Has Walmart Been Engaging in Large Scale Accounting Fraud?

We’ve been poking at Walmart of late because the Bentonville giant appears to have feet of clay. It has been pursuing its relentless cost-cutting strategy to the point where it is damaging its franchise. Bloomberg (and later, the New York Times) described how the retailer had cut headcount to the point where it was having difficulty keeping shelves stocked and checkout lines to a tolerable length. Proving the validity of the Bloomberg account, over 1000 Walmart customers e-mailed the news service, describing their crummy experiences.

Walmart, in a classic demonstration of the behavior of an out-of-touch management, sternly denied the customer complaints, asserting that its impressively-large sounding customer surveys were more accurate and proved all was fine. Astute readers described how surveys like that could be and likely were gamed by store managers.

Walmart is an easy target for criticism. It’s a classic corporate welfare queen pretending to be the face of capitalism. It is the top driver in the increasing use of food stamps. Per a workforce study quoted in Daily Kos:

Wal-Mart’s poverty wages force employees to rely on $2.66 billion in government help every year, or about $420,000 per store. In state after state, Wal-Mart employees are the top recipients of Medicaid. As many as 80 percent of workers in Wal-Mart stores use food stamps.

It plays communities off against one another to get subsidies for new stores, when the primary beneficiaries are the local builders. Walmart is a wage reducer and business destroyer, so it’s hard to see how (once construction is completed) that it is a net plus to a community, unless it sucks revenues away from businesses in neighboring towns.

But Walmart is looking increasingly like a corporate one-trick pony. Anyone who has spent much time in big companies will recognize the symptoms: the environment changes, or the current strategy has simply run its course, leaving the company bereft of growth opportunities, and all management seems capable of is doing what it did in the past, only harder. Hence Walmart’s cost cutting to excess.

But Walmart may have started going off the rails even earlier than the counterproductive staffing cuts suggest. A story in Nation, on a whistleblower lawsuit, buries the lead. The title is “Former Walmart District Manager Accuses Company of Widespread Inventory Manipulation.” But if you understand the allegations, what he is effectively charging them with is accounting fraud, since that was the motivation to tinker with the inventories, to report better financial results.

And rest assured, inventory manipulation can rise to the level of accounting fraud. One classic technique is “channel stuffing” which is making shipments to customers and counting them as sales even if the shipments are in advance of orders. For instance, the SEC sued Bristol Myers for improperly reporting $1.5 billion in revenues resulting from selling excess pharmaceutical inventories to its two biggest wholesalers at the end of two quarters. Bristol Myers paid $150 million to settle the charges.

Now the problem with this sort of activity is that you get a one-shot gain, and you have to continue to engage in similar types of behavior to keep from having to reverse it. Say, as Bristol Myers did, you move $100 million in sales from the next quarter to this one by shipping extra product. So if your revenues, before your clever trick, would have been $800 million this quarter and $815 the next, you’ve just made them $900 million this quarter and $715 the next, unless you steal revenues from the quarter after next. And if you have growth targets, you might not just need to keep rolling $100 million forward now that you’ve gotten yourself on this treadmill, you’ll likely find it necessary to increase it to keep your pretty phony growth pattern going.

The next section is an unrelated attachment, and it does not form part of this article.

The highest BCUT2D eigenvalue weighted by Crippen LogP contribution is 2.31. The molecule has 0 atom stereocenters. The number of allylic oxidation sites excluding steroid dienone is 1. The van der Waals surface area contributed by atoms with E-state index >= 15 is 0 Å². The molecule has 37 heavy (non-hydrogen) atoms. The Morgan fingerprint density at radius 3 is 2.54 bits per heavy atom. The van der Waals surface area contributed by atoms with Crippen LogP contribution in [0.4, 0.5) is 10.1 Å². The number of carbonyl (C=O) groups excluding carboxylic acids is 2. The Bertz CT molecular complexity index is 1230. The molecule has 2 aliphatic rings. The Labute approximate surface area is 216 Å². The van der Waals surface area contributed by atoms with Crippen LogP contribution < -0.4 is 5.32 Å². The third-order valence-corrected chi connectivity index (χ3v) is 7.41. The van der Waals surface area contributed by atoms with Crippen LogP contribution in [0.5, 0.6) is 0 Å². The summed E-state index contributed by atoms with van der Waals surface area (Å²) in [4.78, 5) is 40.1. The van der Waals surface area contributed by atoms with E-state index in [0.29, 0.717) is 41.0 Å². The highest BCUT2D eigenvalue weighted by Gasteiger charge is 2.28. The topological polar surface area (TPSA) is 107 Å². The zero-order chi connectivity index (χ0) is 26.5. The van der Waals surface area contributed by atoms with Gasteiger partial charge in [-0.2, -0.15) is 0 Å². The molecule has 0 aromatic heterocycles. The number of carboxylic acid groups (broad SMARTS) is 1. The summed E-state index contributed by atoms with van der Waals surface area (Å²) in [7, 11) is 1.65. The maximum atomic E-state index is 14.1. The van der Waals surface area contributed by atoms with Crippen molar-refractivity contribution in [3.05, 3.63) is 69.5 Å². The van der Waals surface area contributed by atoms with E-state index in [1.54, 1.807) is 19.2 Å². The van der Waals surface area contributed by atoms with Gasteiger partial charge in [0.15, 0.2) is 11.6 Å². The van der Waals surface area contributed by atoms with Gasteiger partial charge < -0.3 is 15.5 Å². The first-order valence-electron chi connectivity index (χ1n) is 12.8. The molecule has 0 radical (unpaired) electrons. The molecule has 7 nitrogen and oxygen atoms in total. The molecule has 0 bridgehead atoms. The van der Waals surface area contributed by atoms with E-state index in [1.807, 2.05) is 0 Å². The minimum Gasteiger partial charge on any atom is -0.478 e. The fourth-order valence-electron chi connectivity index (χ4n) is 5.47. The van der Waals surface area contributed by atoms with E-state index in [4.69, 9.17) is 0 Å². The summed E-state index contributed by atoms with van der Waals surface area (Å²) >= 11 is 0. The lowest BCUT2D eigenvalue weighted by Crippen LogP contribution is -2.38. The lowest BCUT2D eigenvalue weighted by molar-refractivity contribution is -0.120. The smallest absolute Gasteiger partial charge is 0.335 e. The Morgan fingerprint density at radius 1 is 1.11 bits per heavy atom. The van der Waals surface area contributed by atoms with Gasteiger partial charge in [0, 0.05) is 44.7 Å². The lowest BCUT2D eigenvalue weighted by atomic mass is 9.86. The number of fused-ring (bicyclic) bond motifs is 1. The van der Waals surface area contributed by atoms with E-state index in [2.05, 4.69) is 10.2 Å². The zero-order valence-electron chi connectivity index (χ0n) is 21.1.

Let’s look at the Walmart charges. Sylvester Johnson worked in Walmart’s headquarters, got significant awards for his performance, and became a manager of 11 supercenters in North Carolina in 2003. He was fired in 2009 for manipulating inventory counts. Johnson says the claims are false, that he was outed for resisting pressure to misreport inventories, and was ousted for his resistance. From the Nation (hat tip Economystic):

“We’re talking about hiding tens or hundreds of millions of dollars in losses here—inflating the profits of a store, a district, a region, a division and ultimately the entire company,” Johnson told The Nation. In theory, such a practice could have artificially inflated the company’s profit margins and stock price, amounting to a form of federal securities fraud.

Johnson claims that during his tenure as a Walmart district manager he was pressured by the company’s high command to hide losses due to “shrinkage”—defined as lost or stolen inventory—in order for stores to appear more profitable than they really were. Throughout the course of over six hours of interviews with The Nation, Johnson maintained that top management set shrinkage targets for Walmart Supercenter stores under his supervision that were “not ethically attainable” and then used methods of “fear and intimidation” against him in an attempt to compel him to meet those targets. Shrinkage represents a loss to any firm’s bottom line. It is a major factor in retail profitability…